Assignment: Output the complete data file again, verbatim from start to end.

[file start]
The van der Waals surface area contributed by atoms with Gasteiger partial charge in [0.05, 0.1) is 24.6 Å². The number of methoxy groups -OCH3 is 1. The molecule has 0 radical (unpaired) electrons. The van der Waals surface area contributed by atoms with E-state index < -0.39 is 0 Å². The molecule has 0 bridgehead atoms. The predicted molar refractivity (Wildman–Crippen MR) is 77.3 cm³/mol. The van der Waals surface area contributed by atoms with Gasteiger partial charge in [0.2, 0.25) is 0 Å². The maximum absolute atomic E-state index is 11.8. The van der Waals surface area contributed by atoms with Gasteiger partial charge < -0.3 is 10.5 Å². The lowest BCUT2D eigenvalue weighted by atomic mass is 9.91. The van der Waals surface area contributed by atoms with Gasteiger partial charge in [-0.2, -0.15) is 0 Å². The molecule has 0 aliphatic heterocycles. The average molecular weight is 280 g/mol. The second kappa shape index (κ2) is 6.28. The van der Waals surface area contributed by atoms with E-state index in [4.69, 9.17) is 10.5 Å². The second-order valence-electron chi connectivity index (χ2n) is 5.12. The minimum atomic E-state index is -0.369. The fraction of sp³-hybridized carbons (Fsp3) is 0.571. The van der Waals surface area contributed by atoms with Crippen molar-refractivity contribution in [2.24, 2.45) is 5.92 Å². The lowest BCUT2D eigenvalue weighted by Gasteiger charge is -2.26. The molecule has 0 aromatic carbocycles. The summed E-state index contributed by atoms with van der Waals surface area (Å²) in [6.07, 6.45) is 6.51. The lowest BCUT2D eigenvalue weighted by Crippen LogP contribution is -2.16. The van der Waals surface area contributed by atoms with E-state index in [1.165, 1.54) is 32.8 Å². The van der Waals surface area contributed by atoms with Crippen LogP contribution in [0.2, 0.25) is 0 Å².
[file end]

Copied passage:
The van der Waals surface area contributed by atoms with Gasteiger partial charge in [0.05, 0.1) is 24.6 Å². The number of methoxy groups -OCH3 is 1. The molecule has 0 radical (unpaired) electrons. The van der Waals surface area contributed by atoms with E-state index < -0.39 is 0 Å². The molecule has 0 bridgehead atoms. The predicted molar refractivity (Wildman–Crippen MR) is 77.3 cm³/mol. The van der Waals surface area contributed by atoms with Gasteiger partial charge in [0.2, 0.25) is 0 Å². The maximum absolute atomic E-state index is 11.8. The van der Waals surface area contributed by atoms with Gasteiger partial charge < -0.3 is 10.5 Å². The lowest BCUT2D eigenvalue weighted by atomic mass is 9.91. The van der Waals surface area contributed by atoms with Gasteiger partial charge in [-0.2, -0.15) is 0 Å². The molecule has 0 aliphatic heterocycles. The average molecular weight is 280 g/mol. The second kappa shape index (κ2) is 6.28. The van der Waals surface area contributed by atoms with E-state index in [4.69, 9.17) is 10.5 Å². The second-order valence-electron chi connectivity index (χ2n) is 5.12. The minimum atomic E-state index is -0.369. The fraction of sp³-hybridized carbons (Fsp3) is 0.571. The van der Waals surface area contributed by atoms with Crippen molar-refractivity contribution in [2.24, 2.45) is 5.92 Å². The lowest BCUT2D eigenvalue weighted by Gasteiger charge is -2.26. The molecule has 0 aromatic carbocycles. The summed E-state index contributed by atoms with van der Waals surface area (Å²) in [6.07, 6.45) is 6.51. The lowest BCUT2D eigenvalue weighted by Crippen LogP contribution is -2.16. The van der Waals surface area contributed by atoms with E-state index in [1.165, 1.54) is 32.8 Å². The van der Waals surface area contributed by atoms with Crippen LogP contribution in [0.2, 0.25) is 0 Å².